President Buhari Signs Finance Bill as 7.5% VAT kicks off - Politics,Gossips & Nollywood

President Buhari Signs Finance Bill as 7.5% VAT kicks off

With Monday’s signing into law of the Finance Bill, President Muhammadu Buhari has triggered the operationalisation of the 7.5% Value Added Tax (VAT) as proposed.The Value Added Tax is proposed to increase from 5% to 7.5%.

The 2020 Budget projections are based on this new VAT increase with States and Local Government Authorities (LGAs) expected to benefit more from the VAT increase.

President Buhari today received in audience Kwara State Governor Abdulrahman Abdulrazaq, at the State House.

The objectives of the Bill, as outlined by President Buhari, are to strategically: “promote fiscal equity by mitigating instances of regressive taxation; reform domestic tax laws to align with global best practices; introduce tax incentives for investments in infrastructure and capital markets; support small businesses in line with the ongoing Ease of Doing Business Reforms; and raise revenues for the Government by various fiscal measures, including a proposed increase in the rate of Value Added Tax (VAT) from 5% to 7.5%.”

The key highlights of the new tax law are that banks will request for Tax Identification Number (TIN) before individuals are allowed to open bank accounts while existing account holders must provide their TIN to be able to operate their accounts.

By this Act, Non-residents who provide imported technical and management services in Nigeria will be taxable at a final Witholding Tax rate of 10%; Dividends distributed from petroleum profits will attract 10% withholding tax.

Those that will be affected by this law will be those with investments in oil and gas.

A minimum tax provision of 0.5% of turnover will apply to companies without profit and are unable to pay Company Income Tax (CIT) and exemption will only apply to small companies that record less than ₦25 million turnover.

Non-resident companies will now pay minimum tax. Specifically, small businesses with turnover less than ₦25 million will be totally exempted from Companies Income Tax (CIT) and entities with less than ₦25 million in turnover are exempted from VAT registration.

Going forward, CIT rate of 20% now applies to medium-sized companies with turnover between ₦25 million and ₦100 Million. This is to boost Small and Medium Enterprises (SMEs). The law will now allow the use of Emails as a communication medium with tax institutions particularly the FIRS and State Revenue Agencies.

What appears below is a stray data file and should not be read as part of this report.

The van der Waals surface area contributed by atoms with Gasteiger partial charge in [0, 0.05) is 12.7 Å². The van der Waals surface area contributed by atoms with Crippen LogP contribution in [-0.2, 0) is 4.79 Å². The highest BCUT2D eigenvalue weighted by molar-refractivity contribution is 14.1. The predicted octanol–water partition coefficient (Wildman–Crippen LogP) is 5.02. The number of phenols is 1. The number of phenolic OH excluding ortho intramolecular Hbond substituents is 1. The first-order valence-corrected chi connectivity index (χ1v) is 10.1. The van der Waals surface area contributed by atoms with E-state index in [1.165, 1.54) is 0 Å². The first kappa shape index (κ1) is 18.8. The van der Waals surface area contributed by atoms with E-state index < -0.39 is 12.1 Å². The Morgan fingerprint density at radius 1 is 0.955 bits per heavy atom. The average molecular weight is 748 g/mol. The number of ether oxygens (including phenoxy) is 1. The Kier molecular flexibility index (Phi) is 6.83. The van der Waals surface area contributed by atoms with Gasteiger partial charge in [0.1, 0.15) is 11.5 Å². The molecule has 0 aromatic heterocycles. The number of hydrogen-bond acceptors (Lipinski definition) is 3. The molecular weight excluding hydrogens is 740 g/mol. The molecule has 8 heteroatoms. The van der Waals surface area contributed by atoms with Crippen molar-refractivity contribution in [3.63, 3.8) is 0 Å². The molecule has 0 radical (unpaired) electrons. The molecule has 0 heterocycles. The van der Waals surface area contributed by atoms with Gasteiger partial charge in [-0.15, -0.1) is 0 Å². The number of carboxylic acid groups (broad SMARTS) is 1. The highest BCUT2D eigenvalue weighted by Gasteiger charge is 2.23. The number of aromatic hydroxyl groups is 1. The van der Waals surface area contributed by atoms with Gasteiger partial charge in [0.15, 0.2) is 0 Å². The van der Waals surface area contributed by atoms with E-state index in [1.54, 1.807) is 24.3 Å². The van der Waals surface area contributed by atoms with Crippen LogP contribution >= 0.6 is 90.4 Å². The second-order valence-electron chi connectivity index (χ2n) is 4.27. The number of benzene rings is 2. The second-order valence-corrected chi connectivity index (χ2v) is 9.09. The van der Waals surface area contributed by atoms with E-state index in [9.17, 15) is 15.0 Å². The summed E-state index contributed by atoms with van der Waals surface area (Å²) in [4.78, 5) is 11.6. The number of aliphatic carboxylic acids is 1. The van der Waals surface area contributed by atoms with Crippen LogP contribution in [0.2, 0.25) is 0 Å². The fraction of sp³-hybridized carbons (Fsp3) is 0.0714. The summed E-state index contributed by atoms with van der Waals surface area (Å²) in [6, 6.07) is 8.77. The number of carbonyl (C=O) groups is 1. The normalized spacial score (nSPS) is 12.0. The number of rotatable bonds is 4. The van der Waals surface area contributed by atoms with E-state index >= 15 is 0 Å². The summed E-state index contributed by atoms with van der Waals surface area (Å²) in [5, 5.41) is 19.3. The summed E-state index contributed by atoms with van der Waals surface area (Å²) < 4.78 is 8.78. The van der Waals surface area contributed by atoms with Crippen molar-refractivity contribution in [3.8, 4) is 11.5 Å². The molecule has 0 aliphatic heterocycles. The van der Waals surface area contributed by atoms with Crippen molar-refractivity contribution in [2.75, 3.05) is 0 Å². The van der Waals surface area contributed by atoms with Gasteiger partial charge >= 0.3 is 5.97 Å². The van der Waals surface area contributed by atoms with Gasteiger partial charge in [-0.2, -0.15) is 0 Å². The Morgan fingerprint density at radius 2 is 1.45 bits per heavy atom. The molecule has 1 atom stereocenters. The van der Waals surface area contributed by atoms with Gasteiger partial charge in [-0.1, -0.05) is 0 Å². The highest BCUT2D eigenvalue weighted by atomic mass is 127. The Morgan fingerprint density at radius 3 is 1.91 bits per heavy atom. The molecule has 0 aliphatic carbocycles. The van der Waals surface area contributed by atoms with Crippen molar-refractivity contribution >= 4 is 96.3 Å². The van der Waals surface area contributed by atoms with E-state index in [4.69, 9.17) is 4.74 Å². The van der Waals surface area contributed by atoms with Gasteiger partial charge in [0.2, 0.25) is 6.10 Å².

Early payment of Company Income Tax has been incentivised with the deduction of 2% of tax payable by medium-sized companies and 1% for large companies.

Henceforth, Stamp duty on bank transfers will apply to amounts from ₦10,000 and above.

Transfers between the same owner’s accounts in the same bank will be exempted. Electronic bank transfers included.

Taiwo Oyedele of PriceWaterhouseCoopers in an interview with TVC noted that “by increasing VAT from 5% to 7.5% at 2019 or 2018 level of performance, you are going to raise around ₦550 billion.

‘’Now when you raise ₦550 billion only 15% goes to the Federal Government, 50% goes to the states and 35% to the local government.

‘’All together that is not going to move the needle in terms of bridging the budget deficit but may be its a baby step in the right direction.”

A positive take on the new VAT initiative Oyedele added is that the “burden does not fall on the vulnerable and poorest people in the society as well as small businesses.

Which is what I think that government has tried to do with the finance bill by expanding the list of exempt items and then creating a threshold for small businesses not to have to worry about charging VAT on their goods and services.”

He described the bill as “a reform measure which I think is good if you are able to enable businesses grow, you can create more employment and then that way you can generate more revenue from VAT because more people can consume because they have more buying power and if businesses become more profitable they can pay more taxes so altogether I think it’s a positive development.”

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